Panel Rehearing Denied by Ninth Circuit
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Readers of Zalma on Insurance read a digest of the earlier version of this case at http://zalma.com/blog/?s=BERNAL. That decision was amended by the Ninth Circuit to state that “The district court shall enter judgment for MBIC.” Appellee’s petition for panel rehearing was otherwise denied. No further petitions for rehearing will be accepted.
In Massachusetts Bay Insurance Company v. Neuropathy Solutions, Inc., dba Superior Health Centers, and Rigoberto Bernal, an individual; et al., No. 22-55272, United States Court of Appeals, Ninth Circuit (May 5, 2023) the Ninth Circuit refused rehearing and reiterated its decision allowing the insurer to recover from its insured money paid under a reservation of rights.
In this diversity action under California law, Massachusetts Bay Insurance Company (MBIC) sought reimbursement of $2 million that it paid under a reservation of rights to settle litigation brought against its insured, Neuropathy Solutions, Inc. (Neuropathy).
To the extent that the underlying Bernal action falls within the coverage provisions of the insurance policy (i.e., to the extent Neuropathy’s liability arose out of an accidental “occurrence”), coverage is excluded under the policy’s “Professional Services” exclusion.
Based on California case law, the insurance policy’s text, and the operative complaint in the Bernal action, Neuropathy’s liability in Bernal fell within the “Professional Services” exclusion. Starting from the very first sentence of the Bernal complaint, it is evident that Neuropathy incurred liability as a result of the professional services it provided.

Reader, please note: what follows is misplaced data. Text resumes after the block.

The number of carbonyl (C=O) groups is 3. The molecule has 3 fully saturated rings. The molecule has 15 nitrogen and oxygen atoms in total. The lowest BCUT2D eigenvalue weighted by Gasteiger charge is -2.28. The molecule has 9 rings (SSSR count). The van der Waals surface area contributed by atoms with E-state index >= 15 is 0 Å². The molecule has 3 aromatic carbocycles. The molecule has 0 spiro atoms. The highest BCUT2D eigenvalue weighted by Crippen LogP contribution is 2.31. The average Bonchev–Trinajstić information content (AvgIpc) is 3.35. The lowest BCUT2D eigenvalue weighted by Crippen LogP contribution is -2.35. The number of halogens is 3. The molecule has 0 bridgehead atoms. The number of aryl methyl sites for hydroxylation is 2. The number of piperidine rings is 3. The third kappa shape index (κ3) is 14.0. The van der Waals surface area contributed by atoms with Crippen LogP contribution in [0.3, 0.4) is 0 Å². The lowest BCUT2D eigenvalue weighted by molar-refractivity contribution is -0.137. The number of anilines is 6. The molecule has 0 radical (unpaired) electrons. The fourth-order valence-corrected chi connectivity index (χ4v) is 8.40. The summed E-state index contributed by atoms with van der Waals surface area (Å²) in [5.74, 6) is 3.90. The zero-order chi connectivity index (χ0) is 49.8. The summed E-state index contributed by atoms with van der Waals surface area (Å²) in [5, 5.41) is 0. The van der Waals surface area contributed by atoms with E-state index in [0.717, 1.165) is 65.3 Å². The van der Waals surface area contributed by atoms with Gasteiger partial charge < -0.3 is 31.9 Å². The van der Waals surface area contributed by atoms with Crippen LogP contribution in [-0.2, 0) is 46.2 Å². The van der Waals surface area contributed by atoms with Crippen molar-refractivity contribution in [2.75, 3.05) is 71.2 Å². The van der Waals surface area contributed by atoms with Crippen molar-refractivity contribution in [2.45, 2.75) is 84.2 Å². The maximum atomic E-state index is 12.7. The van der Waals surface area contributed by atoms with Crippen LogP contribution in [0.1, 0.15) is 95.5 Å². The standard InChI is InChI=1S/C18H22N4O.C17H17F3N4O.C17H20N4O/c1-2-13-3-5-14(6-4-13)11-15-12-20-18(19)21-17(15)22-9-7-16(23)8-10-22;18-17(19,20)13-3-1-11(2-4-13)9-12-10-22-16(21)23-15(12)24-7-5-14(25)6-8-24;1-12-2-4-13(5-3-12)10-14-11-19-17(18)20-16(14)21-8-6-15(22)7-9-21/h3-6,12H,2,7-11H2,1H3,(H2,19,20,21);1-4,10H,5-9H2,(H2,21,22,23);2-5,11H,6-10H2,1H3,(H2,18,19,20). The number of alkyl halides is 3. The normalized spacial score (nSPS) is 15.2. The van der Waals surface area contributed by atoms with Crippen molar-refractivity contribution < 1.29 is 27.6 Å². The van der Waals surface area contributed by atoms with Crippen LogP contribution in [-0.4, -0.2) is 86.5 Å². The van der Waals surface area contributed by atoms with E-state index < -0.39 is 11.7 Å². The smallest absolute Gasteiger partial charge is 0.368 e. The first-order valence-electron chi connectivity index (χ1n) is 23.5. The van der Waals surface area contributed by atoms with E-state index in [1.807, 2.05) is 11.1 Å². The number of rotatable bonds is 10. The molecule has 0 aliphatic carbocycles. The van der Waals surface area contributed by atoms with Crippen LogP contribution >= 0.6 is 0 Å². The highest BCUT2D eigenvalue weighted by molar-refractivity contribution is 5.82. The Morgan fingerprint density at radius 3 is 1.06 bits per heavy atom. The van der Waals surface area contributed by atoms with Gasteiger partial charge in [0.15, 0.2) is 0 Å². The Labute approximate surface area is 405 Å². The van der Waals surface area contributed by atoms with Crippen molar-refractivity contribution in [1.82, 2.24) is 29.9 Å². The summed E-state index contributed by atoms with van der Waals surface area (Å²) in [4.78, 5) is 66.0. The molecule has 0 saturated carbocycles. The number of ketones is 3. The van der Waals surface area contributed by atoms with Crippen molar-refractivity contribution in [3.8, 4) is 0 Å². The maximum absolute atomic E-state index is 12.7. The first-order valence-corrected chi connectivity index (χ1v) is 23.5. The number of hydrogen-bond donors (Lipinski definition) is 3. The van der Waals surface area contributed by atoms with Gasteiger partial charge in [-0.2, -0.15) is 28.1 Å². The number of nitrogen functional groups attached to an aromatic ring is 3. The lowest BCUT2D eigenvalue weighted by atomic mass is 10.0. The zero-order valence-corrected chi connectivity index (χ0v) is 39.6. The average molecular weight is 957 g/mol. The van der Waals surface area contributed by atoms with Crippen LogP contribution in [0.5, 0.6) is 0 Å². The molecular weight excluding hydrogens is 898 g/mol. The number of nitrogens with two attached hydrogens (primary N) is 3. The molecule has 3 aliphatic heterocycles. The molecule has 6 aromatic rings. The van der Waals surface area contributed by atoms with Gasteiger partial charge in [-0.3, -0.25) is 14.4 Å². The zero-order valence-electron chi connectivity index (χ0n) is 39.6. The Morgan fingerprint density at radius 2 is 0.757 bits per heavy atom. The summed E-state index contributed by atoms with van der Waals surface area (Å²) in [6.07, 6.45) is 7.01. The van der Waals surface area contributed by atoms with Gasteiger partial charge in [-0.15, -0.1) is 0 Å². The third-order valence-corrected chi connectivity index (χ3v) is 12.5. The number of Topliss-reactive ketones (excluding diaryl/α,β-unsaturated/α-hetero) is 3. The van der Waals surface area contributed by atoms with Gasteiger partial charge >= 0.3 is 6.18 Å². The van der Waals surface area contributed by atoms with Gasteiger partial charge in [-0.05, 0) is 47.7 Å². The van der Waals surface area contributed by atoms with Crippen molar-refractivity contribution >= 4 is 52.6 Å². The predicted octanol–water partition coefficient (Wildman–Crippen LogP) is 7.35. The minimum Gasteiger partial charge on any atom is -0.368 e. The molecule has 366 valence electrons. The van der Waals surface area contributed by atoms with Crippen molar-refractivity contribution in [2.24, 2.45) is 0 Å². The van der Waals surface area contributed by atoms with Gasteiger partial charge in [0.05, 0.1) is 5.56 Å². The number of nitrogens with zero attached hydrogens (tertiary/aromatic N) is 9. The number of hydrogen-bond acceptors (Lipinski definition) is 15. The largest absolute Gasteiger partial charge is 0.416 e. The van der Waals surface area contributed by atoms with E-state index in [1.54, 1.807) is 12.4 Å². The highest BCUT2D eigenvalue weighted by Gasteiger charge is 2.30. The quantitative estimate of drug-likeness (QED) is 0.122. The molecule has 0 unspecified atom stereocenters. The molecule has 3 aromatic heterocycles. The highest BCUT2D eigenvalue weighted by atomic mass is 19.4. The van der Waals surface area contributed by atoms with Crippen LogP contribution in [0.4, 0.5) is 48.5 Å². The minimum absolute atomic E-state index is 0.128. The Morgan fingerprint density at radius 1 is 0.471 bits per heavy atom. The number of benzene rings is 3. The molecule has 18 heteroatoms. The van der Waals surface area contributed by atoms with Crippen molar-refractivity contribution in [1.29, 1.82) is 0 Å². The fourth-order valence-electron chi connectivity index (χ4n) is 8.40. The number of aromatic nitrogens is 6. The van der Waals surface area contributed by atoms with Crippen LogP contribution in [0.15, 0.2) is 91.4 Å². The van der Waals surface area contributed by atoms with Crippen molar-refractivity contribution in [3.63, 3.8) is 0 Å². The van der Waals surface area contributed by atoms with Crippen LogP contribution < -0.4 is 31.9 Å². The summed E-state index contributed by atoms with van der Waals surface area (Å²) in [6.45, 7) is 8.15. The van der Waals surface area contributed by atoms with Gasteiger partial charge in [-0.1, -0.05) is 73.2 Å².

The “Professional Services” exclusion extends to wrongdoing in the supervision and monitoring of others in the provision of professional services, and Neuropathy incurred liability because of its provision of professional advertising and medical services, not inadequate record keeping or poor customer service. Finally, the complaint’s allegation that Neuropathy engaged in discriminatory “marketing techniques and high-pressure sales tactics” falls within the “Professional Services” exclusion for advertising services and health advice or instruction.
Neuropathy’s liability in the Bernal action was thus excluded from coverage, and MBIC is entitled to reimbursement of the $2 million it paid to settle that lawsuit. The district court shall enter judgment for MBIC.
The Ninth Circuit, for the second time, reiterated that an insurer that paid a settlement under a reservation of rights and established that there was no coverage for the loss alleged because of a clear and unambiguous exclusion, was entitled to reimbursement of the funds it spent to settle the law suit. The Insured, Neuropathy owes $2 million plus interest to MBIC.
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